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LIGO observatory sees its 2nd-ever neutron star collision — and it was massive

Artist's rendition of a binary neutron star merger.
Artist’s rendition of a binary neutron star merger. National Science Foundation/LIGO/Sonoma State University/A. Simonnet

The Laser Interferometer Gravitational-wave Observatory (LIGO), famous for the first detection of gravitational waves, has made another exciting observation. It has observed a pair of neutron stars smashing into each other, for only the second time in its history.

The first observation of neutron stars colliding happened in August 2017 and was notable for showing that both gravitational waves and light were generated by the event. The more recent observation of a neutron star collision didn’t include any light, though it did result in the detection of gravitational waves caused by the collision of two massive bodies.

Even by the standards of neutron stars, the two bodies which collided were heavy. “From conventional observations with light, we already knew of 17 binary neutron star systems in our own galaxy and we have estimated the masses of these stars,” Ben Farr, a LIGO team member based at the University of Oregon, said in a statement. “What’s surprising is that the combined mass of this binary is much higher than what was expected.”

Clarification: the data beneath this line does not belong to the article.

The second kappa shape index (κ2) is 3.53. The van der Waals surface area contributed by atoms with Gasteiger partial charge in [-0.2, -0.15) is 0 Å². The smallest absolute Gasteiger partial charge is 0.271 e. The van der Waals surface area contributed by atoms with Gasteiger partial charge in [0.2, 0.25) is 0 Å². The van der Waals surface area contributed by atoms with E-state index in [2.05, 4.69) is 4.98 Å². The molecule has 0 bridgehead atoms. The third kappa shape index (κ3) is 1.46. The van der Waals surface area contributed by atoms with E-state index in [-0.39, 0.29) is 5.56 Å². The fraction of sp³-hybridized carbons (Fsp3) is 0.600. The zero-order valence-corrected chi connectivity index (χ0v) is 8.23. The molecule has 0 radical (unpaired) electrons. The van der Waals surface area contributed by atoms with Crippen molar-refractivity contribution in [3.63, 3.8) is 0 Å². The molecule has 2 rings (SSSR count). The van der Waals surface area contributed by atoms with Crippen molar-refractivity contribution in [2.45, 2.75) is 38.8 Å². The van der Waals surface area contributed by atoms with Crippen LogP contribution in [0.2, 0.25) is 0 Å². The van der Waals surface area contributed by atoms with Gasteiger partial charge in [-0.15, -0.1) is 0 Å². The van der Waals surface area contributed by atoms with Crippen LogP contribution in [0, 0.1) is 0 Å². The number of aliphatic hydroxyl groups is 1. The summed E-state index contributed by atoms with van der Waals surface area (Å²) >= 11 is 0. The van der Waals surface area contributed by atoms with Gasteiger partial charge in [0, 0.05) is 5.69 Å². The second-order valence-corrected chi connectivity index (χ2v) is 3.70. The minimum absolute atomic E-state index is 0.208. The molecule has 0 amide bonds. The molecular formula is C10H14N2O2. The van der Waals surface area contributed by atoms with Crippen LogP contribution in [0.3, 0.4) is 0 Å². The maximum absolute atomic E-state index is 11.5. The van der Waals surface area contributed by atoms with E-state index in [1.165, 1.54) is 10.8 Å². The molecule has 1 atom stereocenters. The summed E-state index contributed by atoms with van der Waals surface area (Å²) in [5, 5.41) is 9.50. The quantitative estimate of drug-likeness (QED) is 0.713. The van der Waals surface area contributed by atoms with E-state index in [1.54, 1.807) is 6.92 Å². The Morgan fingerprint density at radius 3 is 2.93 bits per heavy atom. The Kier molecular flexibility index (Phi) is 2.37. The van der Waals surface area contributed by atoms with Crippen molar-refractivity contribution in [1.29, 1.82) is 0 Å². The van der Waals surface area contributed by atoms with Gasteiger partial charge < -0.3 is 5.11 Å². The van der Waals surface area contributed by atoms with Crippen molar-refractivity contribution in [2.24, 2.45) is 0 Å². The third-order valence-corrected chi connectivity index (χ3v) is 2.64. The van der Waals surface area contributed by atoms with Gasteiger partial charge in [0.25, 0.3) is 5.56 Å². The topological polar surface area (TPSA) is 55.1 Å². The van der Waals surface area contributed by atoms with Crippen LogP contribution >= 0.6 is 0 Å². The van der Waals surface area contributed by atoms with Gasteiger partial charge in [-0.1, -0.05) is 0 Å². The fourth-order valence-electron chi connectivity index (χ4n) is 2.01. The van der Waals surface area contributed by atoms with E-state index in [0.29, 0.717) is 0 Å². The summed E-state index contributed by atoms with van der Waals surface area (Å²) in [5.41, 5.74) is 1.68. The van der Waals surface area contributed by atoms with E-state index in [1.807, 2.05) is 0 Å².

Simulation of the neutron star coalescence GW190425

The combined mass of the two bodies is 3.4 times the mass of our sun, which was surprising as the other binary neutron star systems we have observed previously had only been up to 2.9 times the mass of the sun. This extra mass could be explained if one of the pair of bodies was actually a black hole rather than a neutron star, but it would have to be an exceedingly small black hole for the math to work out. The LIGO scientists think it’s much more likely that they observed two neutron stars colliding.

The scientists are interested in how the two heavy neutron stars formed a binary pair. “What we know from the data are the masses, and the individual masses most likely correspond to neutron stars,” Surabhi Sachdev, a LIGO team member based at Penn State, said in the statement. “However, as a binary neutron star system, the total mass is much higher than any of the other known galactic neutron star binaries. And this could have interesting implications for how the pair originally formed.”

Currently, there are two main theories for how neutron stars form into pairs. The first theory is that star systems develop with two stars at their center, then both stars die and become neutron stars. The second theory is that the two neutron stars develop separately and then come together in densely packed regions of space to form a pair. Scientists still aren’t sure which scenario is more likely or which one led to the neutron binary they observed colliding, so they are hoping to collect more data to investigate this question.

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